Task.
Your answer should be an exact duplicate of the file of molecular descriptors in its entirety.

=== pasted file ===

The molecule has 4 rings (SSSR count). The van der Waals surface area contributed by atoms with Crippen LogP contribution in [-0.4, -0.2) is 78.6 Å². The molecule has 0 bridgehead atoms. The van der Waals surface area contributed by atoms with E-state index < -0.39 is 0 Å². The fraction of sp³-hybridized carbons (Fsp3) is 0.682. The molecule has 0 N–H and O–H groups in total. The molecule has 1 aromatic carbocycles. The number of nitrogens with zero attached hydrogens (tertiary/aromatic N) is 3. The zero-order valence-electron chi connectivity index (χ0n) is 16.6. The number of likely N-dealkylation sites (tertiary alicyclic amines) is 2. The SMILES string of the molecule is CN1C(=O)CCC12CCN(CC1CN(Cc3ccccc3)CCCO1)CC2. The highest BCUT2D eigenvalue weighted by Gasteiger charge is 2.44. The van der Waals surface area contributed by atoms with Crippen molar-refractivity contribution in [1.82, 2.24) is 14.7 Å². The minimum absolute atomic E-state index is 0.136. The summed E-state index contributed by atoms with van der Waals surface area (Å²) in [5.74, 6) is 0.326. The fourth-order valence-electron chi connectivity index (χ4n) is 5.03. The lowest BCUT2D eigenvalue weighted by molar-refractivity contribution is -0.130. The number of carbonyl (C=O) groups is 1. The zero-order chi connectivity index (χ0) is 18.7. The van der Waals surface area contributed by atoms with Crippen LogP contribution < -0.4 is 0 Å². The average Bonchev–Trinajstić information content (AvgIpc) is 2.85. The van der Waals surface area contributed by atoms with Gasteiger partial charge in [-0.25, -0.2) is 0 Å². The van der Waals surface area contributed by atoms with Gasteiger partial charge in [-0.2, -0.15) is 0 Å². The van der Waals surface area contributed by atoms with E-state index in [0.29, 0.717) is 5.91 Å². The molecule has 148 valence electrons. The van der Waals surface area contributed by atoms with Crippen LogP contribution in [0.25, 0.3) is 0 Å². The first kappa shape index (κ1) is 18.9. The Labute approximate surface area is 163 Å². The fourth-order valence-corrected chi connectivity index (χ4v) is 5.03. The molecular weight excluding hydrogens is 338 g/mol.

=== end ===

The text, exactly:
The molecule has 4 rings (SSSR count). The van der Waals surface area contributed by atoms with Crippen LogP contribution in [-0.4, -0.2) is 78.6 Å². The molecule has 0 bridgehead atoms. The van der Waals surface area contributed by atoms with E-state index < -0.39 is 0 Å². The fraction of sp³-hybridized carbons (Fsp3) is 0.682. The molecule has 0 N–H and O–H groups in total. The molecule has 1 aromatic carbocycles. The number of nitrogens with zero attached hydrogens (tertiary/aromatic N) is 3. The zero-order valence-electron chi connectivity index (χ0n) is 16.6. The number of likely N-dealkylation sites (tertiary alicyclic amines) is 2. The SMILES string of the molecule is CN1C(=O)CCC12CCN(CC1CN(Cc3ccccc3)CCCO1)CC2. The highest BCUT2D eigenvalue weighted by Gasteiger charge is 2.44. The van der Waals surface area contributed by atoms with Crippen molar-refractivity contribution in [1.82, 2.24) is 14.7 Å². The minimum absolute atomic E-state index is 0.136. The summed E-state index contributed by atoms with van der Waals surface area (Å²) in [5.74, 6) is 0.326. The fourth-order valence-electron chi connectivity index (χ4n) is 5.03. The lowest BCUT2D eigenvalue weighted by molar-refractivity contribution is -0.130. The number of carbonyl (C=O) groups is 1. The zero-order chi connectivity index (χ0) is 18.7. The van der Waals surface area contributed by atoms with Crippen LogP contribution < -0.4 is 0 Å². The average Bonchev–Trinajstić information content (AvgIpc) is 2.85. The van der Waals surface area contributed by atoms with Gasteiger partial charge in [-0.25, -0.2) is 0 Å². The van der Waals surface area contributed by atoms with Gasteiger partial charge in [-0.2, -0.15) is 0 Å². The van der Waals surface area contributed by atoms with E-state index in [0.29, 0.717) is 5.91 Å². The molecule has 148 valence electrons. The van der Waals surface area contributed by atoms with Crippen LogP contribution in [0.25, 0.3) is 0 Å². The first kappa shape index (κ1) is 18.9. The Labute approximate surface area is 163 Å². The fourth-order valence-corrected chi connectivity index (χ4v) is 5.03. The molecular weight excluding hydrogens is 338 g/mol.